Definition of a Legal Separation in Iowa

Separated couple sitting on couch
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Couples sometimes opt for legal separation rather than divorce because of religious beliefs held by one or both spouses. Other couples choose legal separation to allow one spouse to retain health insurance coverage under the other spouse's policy. Many couples hold the mistaken belief that because they have lived apart for years or even decades, they are legally separated. However, in a state like Iowa that recognizes legal separation, unless a petition has been filed, this is not the case. Couples may file for legal separation independently, with legal advice or by using resources available from online legal documentation providers.


A legal separation allows couples to live apart from one another with many of the rights and obligations of divorce, including spousal maintenance, child custody and child support, and the legal division of marital property. However, in the eyes of the law, the couple is still married, which means that neither spouse is free to marry anyone else. In the 21st century, legal separation is much less common than in the past, when few states allowed no-fault divorce, and there was significant social stigma associated with divorce.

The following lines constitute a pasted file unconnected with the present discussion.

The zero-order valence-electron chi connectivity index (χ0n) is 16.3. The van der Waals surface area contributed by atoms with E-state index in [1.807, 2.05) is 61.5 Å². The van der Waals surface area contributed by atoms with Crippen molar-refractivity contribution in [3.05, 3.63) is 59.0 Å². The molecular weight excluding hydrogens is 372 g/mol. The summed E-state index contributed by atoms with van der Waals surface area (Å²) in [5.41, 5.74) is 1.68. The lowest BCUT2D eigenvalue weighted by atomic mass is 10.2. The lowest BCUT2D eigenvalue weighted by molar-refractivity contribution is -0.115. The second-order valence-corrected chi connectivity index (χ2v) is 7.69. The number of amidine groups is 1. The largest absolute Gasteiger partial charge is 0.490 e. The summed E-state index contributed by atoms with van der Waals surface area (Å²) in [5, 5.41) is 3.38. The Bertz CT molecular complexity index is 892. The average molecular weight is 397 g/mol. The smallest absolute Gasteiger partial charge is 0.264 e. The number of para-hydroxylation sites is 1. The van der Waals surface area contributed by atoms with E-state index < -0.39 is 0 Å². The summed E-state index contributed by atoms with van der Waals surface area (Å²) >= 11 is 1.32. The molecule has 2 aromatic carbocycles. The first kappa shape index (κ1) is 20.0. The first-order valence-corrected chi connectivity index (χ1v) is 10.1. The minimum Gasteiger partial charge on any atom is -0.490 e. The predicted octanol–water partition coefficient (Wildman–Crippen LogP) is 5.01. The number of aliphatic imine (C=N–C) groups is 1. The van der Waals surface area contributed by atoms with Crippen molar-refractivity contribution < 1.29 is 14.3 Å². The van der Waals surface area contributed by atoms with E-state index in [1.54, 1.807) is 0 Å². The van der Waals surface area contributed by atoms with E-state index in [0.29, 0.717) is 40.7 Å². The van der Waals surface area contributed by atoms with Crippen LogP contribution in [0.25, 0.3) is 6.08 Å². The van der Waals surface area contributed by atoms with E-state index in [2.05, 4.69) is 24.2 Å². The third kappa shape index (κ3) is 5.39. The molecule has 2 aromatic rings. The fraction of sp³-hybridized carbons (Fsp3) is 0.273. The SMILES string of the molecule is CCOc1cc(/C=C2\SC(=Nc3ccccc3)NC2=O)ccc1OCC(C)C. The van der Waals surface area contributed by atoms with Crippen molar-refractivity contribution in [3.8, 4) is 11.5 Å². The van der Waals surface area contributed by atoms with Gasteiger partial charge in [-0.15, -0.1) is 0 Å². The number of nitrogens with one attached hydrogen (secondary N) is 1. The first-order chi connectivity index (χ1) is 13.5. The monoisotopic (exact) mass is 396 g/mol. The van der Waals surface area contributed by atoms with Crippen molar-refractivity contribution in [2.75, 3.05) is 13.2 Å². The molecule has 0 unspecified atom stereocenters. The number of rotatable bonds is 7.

Iowa Legal Separation

Iowa Code Annotated; Sections 598.5, 598.6, 598.17, and 598.28 recognizes legal separation if there is "a breakdown of the marriage relationship to the extent that the legitimate objects of matrimony have been destroyed and there remains no reasonable likelihood that the marriage can be preserved." At least one spouse must be an Iowa resident. If the person seeking the legal separation is not an Iowa resident, the other spouse must live in Iowa and must be served separation papers in person. Otherwise, the person seeking legal separation must have been an Iowa resident for at least one year prior to filing a petition for legal separation.

Read More: What Are the Benefits of Legal Separation Vs. Divorce?

Property, Custody and Tax Matters

Iowa is an "equitable distribution" state, which means that all property possessed by both spouses, except for inheritances and gifts, is divided between spouses in the event of a legal separation or divorce. This is true whether the property involved was acquired before or during the marriage. Among the elements included in a legal separation agreement are whether one spouse retains possession of the family home, custody and support for minor children, allocation of debts and spousal support payments.


Because legally separated spouses are still married, each spouse may still be liable for the debts and financial obligations of the other spouse, unless the separation agreement specifically states otherwise. However, legally separated spouses are free to move wherever they choose, although custody arrangements may place limitations on a spouse who wishes to make a move far away with the couple's children. Many legally separated couples feel free to date others, but if the couple later divorces, this may cause complications.

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